It’s a classic mistake to assume that all we need to do is point out a few things (although ‘pointing out a few things’ can be highly effective sometimes). But generally speaking, rather than charging in with:

“What an absolute narcissist nightmare!”

We might tread more gently:

“So, when he behaves very selfishly like that, how do you respond to him?”

Here we are treating it as a given that he is self centred and cruel in his behaviour, but we are not giving them too much to fight against by saying: “He is clearly a … !”

2) Teach your client to externalize negatives

Narcissists, and bullies of any kind, are attracted to and often attract people who are conscientious, caring and sensitive – like Adele. People who tend to look to their own part when things go wrong, who see the best in others but are quick to blame themselves. These traits are favoured when the narcissists choose relationships.

Now conscientiousness, a willingness to take responsibility and see the best in others are all wonderful traits – if they are counterbalanced with a self-respecting sense of justice and fairness. Without this corrective filter, they can make people prone to low self esteem, depression, guilt and shame.

It’s great to take responsibility – if you are responsible. Otherwise don’t.

Internalising all the difficulties in a relationship (“I just need to try harder and it will work”, “It’s all my fault…”, and so on) means that the other person is free to externalize blame for anything that goes wrong. Which is exactly what narcissists tend to do about everything – nothing is ever their fault.

Conversely, the narcissist will internalize credit. So if stuff goes right, the glory is all theirs and you had no part in it.

I taught Adele the difference between internalization and externalization and how she could start to externalize some of the stuff about her relationship that she’d been inappropriately internalizing.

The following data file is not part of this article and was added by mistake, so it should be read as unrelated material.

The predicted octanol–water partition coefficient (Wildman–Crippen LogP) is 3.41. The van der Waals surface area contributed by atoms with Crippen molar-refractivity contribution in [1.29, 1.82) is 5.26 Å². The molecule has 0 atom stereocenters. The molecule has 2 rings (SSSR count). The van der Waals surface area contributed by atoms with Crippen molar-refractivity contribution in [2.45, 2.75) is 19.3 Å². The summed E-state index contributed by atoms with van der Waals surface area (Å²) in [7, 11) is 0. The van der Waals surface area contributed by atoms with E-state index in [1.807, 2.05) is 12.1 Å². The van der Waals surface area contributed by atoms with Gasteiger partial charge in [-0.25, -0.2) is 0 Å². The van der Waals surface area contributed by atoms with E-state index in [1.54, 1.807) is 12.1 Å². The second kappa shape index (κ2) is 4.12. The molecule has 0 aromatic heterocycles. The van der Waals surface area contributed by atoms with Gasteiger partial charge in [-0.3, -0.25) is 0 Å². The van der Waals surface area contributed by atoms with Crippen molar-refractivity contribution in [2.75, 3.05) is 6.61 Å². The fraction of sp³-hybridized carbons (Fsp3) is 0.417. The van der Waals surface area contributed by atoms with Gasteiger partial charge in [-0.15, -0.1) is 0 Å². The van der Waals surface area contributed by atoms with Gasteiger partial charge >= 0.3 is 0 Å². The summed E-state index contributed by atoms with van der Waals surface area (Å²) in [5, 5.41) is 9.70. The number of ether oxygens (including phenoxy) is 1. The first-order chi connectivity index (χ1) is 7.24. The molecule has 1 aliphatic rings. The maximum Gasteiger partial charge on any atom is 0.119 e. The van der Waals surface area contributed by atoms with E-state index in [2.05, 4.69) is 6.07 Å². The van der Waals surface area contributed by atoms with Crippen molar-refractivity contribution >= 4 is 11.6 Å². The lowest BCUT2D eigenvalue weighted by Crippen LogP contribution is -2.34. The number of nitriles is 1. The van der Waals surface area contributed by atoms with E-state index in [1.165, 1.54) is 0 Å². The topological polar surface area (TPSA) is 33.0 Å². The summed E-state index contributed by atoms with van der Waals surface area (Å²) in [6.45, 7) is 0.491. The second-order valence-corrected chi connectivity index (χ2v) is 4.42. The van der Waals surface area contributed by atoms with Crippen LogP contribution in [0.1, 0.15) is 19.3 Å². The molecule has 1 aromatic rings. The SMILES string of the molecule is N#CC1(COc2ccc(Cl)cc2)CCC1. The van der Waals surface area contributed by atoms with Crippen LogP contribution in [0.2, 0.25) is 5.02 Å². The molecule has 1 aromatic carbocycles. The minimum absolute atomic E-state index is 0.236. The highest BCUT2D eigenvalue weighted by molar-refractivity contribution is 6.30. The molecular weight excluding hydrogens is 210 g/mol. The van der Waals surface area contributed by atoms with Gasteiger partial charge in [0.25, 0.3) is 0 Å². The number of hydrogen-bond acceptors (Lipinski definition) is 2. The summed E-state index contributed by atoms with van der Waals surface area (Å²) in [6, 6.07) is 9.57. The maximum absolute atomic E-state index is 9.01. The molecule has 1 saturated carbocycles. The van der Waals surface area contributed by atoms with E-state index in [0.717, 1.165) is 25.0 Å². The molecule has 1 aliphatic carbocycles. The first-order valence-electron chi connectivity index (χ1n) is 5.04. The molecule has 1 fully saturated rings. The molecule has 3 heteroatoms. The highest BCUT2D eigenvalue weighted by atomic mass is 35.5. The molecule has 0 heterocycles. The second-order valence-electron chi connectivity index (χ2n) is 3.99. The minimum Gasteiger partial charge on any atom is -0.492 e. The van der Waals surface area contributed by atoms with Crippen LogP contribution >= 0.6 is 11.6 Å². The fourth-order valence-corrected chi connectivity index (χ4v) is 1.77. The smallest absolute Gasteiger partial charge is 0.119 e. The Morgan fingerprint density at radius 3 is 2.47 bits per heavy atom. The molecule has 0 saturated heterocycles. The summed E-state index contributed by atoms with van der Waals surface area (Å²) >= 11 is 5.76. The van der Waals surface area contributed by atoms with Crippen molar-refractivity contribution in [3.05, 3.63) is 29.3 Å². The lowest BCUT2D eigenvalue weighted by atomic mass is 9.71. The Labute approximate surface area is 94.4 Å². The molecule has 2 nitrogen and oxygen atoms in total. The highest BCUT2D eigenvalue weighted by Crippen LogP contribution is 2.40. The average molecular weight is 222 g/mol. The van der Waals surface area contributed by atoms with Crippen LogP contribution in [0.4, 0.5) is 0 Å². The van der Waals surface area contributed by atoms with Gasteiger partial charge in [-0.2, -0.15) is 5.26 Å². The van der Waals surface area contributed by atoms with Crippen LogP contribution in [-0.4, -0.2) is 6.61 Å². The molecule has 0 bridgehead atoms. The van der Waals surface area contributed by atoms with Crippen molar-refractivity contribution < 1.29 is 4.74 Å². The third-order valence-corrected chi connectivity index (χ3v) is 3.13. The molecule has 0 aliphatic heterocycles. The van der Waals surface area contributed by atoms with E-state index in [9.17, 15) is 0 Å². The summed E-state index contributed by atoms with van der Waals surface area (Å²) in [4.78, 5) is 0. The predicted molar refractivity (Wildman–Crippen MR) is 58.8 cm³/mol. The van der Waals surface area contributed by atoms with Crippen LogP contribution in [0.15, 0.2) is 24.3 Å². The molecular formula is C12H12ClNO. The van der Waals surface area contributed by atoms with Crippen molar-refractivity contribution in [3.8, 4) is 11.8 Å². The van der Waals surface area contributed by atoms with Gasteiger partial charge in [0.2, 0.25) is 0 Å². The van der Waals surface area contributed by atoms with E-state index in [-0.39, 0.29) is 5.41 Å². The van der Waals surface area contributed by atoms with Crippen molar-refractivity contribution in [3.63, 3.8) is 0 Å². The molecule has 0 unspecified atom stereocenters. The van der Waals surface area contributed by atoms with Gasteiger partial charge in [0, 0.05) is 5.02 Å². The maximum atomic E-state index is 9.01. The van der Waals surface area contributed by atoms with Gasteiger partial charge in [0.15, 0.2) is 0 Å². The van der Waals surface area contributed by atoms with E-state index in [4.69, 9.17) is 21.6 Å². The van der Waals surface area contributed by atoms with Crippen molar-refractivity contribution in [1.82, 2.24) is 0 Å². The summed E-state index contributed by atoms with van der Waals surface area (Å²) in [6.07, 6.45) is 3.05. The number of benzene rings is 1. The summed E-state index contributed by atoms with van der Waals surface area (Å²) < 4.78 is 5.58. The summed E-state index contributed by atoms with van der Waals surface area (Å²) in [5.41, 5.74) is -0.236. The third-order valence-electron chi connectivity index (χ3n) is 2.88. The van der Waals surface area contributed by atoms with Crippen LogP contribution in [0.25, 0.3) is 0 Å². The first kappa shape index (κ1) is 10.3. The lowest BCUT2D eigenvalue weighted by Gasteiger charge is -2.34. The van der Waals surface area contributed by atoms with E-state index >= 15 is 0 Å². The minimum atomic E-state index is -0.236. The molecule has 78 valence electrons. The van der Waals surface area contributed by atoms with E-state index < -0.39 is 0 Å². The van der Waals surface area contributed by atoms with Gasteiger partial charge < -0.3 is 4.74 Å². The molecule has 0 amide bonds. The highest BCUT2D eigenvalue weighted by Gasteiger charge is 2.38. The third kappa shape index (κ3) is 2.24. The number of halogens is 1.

Simple as this sounds, it was a revelation to her. It helped her to not automatically blame herself in other parts of her life and see things more fairly.

3) Suggest that desperate gratitude isn’t really called for

Adele’s partner had battered her brain with suggestions of her stupidity, her sexual ineptness and her physical unattractiveness, but sometimes he could be the sweetest, greatest, most loving and charming guy in the world. When it suited him to be so.

We value what we don’t always or easily get.

And that psychological principle can trigger an unhealthy addictive element to some relationships .

When people are mean, selfish and unkind most of the time, then it’s easy to fall into the trap of feeling rather desperately grateful for the rare moments when they do behave decently. In fact, we come to value the good bits more because they are so rare.

This is simple supply and demand. The less available something is, the more value it seems to have. So when someone is always predictably decent and nice, we can take it for granted, but if they run hot and cold we can come to be pathetically thankful for the times they are good to us.

If diamonds grew on trees they would hardly be as highly valued as they are.